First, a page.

MILTON BERG: Once you realize that the stock market is a voting machine rather than a selling machine, you also realize that most turns in the market- nearly I'd say all turns on the market- are sentiment based and psychologically based, rather than fundamentally based.
GRANT WILLIAMS: Let's just jump back in time to '87 because that was a call you famously got right to the day. It's extraordinary, reading the story of your work around '87. Take us back there and talk about in the days leading up to that. And perhaps the month before September, what did you see, and how did you go about making use of that?
MILTON BERG: Well, we saw a spike in volume on August 11 of 1987, a big spike in the five-day volume that we look at. The market actually peaked a couple of weeks later, less than 2% above that level. That was the first indication that something was going to change. And the logic of it is that if people are- why would the volume increase after the market's up 30% of the previous 12 months? Why all of a sudden are people jumping in and volume increasing? There's got to be a reason for it.
And the reason is because people are now comfortable about the market, and they're speculating. If the market went up 30% for the last 12 months, let it go up 30% for the next 12 months. So the volume is not just an indicator which is suggesting a turn of the market. It's telling you something. It's telling you that something in the nation's market has changed. There are more speculative dollars coming into this market. That took place on August 11th, 1987.
I wrote many reports saying the top is not yet in. September 4, '87, the Fed raised rates for the first time, and that was all that was lacking from indicators that I look at. Again, to my opinion, raising rates is a technical indicator. They raised rates one-quarter of a point, and that caused the crash. It's not as if that one-quarter point had a fundamental effect on the economy.
A present corporation borrowing money. It had no effect at all on the economy at all. It had some effect possibly on psychology. Wherever it was, that combined with other things we saw in '87 suggested that the market was very vulnerable. Of course, valuations were the highest in history.
Paul Montgomery, who did a lot of work on bond yield, stock yield ratios, found that the ratio of stock dividend yields to bond yields were also the highest in history. It wasn't strictly the price of stocks were the highest in history, but actually the ratio, the preference for stock yields over bond yields was the highest in history.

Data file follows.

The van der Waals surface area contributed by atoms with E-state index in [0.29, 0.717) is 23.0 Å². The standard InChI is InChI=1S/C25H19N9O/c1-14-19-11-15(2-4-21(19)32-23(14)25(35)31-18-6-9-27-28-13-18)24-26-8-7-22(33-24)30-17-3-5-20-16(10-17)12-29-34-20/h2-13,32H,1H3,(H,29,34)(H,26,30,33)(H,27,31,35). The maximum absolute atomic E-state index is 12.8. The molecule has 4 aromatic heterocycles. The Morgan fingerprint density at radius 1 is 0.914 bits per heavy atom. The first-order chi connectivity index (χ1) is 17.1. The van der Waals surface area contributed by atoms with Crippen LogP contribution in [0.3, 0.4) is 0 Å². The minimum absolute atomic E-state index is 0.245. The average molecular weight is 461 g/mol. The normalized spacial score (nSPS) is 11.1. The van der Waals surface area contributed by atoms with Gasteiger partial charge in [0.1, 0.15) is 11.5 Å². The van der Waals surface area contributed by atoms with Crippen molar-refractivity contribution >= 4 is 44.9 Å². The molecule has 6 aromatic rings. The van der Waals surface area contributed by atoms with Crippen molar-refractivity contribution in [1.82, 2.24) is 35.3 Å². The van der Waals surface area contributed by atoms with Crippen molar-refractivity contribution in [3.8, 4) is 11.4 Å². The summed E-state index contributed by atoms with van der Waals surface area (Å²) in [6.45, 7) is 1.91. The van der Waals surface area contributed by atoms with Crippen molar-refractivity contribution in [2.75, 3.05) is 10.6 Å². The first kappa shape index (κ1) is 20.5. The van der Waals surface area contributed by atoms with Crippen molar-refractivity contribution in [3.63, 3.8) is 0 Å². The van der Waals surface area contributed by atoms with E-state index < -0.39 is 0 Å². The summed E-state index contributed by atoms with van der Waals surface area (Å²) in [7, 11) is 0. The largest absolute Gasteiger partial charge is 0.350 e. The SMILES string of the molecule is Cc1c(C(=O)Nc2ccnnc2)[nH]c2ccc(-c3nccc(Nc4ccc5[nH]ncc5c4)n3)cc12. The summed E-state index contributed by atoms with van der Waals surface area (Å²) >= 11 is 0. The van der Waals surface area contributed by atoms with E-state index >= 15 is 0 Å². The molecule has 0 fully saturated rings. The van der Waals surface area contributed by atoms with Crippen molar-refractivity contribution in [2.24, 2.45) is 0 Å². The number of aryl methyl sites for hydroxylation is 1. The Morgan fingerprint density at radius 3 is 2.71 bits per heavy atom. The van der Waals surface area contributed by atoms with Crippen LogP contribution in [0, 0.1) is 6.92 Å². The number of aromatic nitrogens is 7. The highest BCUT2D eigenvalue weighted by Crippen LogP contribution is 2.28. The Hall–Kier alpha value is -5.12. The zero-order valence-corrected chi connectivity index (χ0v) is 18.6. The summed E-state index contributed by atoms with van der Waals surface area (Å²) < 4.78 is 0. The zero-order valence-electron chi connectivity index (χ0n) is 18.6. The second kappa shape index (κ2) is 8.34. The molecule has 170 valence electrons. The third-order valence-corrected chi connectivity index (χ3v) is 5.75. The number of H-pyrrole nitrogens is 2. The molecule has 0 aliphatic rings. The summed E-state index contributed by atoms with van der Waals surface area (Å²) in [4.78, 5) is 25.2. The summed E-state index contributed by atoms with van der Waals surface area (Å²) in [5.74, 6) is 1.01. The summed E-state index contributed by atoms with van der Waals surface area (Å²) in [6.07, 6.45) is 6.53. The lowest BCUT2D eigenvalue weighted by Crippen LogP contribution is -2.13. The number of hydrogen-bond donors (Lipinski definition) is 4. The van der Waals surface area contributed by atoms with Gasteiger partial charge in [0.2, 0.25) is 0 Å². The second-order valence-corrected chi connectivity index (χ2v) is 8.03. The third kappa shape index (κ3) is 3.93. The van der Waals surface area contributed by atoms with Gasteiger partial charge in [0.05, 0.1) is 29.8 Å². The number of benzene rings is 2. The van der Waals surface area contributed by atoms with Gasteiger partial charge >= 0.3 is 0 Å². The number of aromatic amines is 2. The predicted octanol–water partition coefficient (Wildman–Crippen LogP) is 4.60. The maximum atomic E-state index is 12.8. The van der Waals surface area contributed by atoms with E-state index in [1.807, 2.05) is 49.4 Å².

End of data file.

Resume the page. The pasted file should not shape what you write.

GRANT WILLIAMS: When you think about '87, we had a very different market back then. We had a very different set of inputs. And one big part of the Federal Reserve had a much lesser impact on markets. When you look at these technical indicators that go back so far, how do you adjust for today and the oversized impact of the Federal Reserve?
MILTON BERG: I'm laughing when you say so far. We have indicators going back to the 1900s. I've tracked 30,000 indicators on a daily basis. '87 is modern history, as far as I'm concerned.
GRANT WILLIAMS: Yeah, absolutely.
MILTON BERG: But yes, the story is this. And this is also Benjamin Graham. Benjamin Graham has been misquoted, very much misquoted. They say that Benjamin Graham says that on the short term, the stock market is a voting machine. But in the long term, the stock market is a weighing machine.
Benjamin Graham never said that. And it's very illogical to say that. Let me give you an example. At the 2000 top, there are many, many long term companies not involved in the internet that were very, very undervalued. Now, if stocks are fairly valued over the long term because the market's a weighing machine, why would a stock ever be undervalued if a stock has a 30-year history of earnings? It's long term. If, in the long term, markets are a weighing machine, let General Motors always be weighed, let General Electric always be weighed. It doesn't work that way.
Benjamin actually said that the market is not a weighing machine. It is strictly a voting machine. Because he says- and it's in the book, Graham and Dodd analysis. He says because although possibly fundamental factors affect stock prices, and possibly monetary factors affect stock prices, and probably psychological factors affect stock prices, the reality was, in order for the stock price to change, you need a buyer and a seller.
So no matter what you're going to say about fundamental analysis, the actuality is that the given change of a price of a stock is based on voting, based on a buyer willing to buy at a certain price, and a seller willing to sell at a certain price. So this is very important. Once you realize that the stock market is a voting machine rather than a selling machine, you also realize that most turns in the market- nearly I'd say all turns on the market- are sentiment based and psychologically based, rather than fundamentally based.
If the Federal Reserve makes an announcement- we're going to raise rates by 400 basis points- and the market's definitely going to collapse if they ever raise rates- basis points. It's not because of any effect fundamentally on the economy at all at that time. Because it takes time. If they say they're going to raise rates in six months, the market will collapse today. There was no fundamental change in any company at all. It's just that psychologically, people understood that in the future, it'd be very poor, and it'll sell now. It's a vote.
And someone might argue, oh, there had been so much inflation when Volcker raised rates. In fact, the markets went up. And he made rates far more than 400 basis points. But he didn't do it overnight. But the reality was his raising rates cut inflation, gave greater value to stocks, and psychologically, the vote was going to do better in the future. We're going to buy the stock.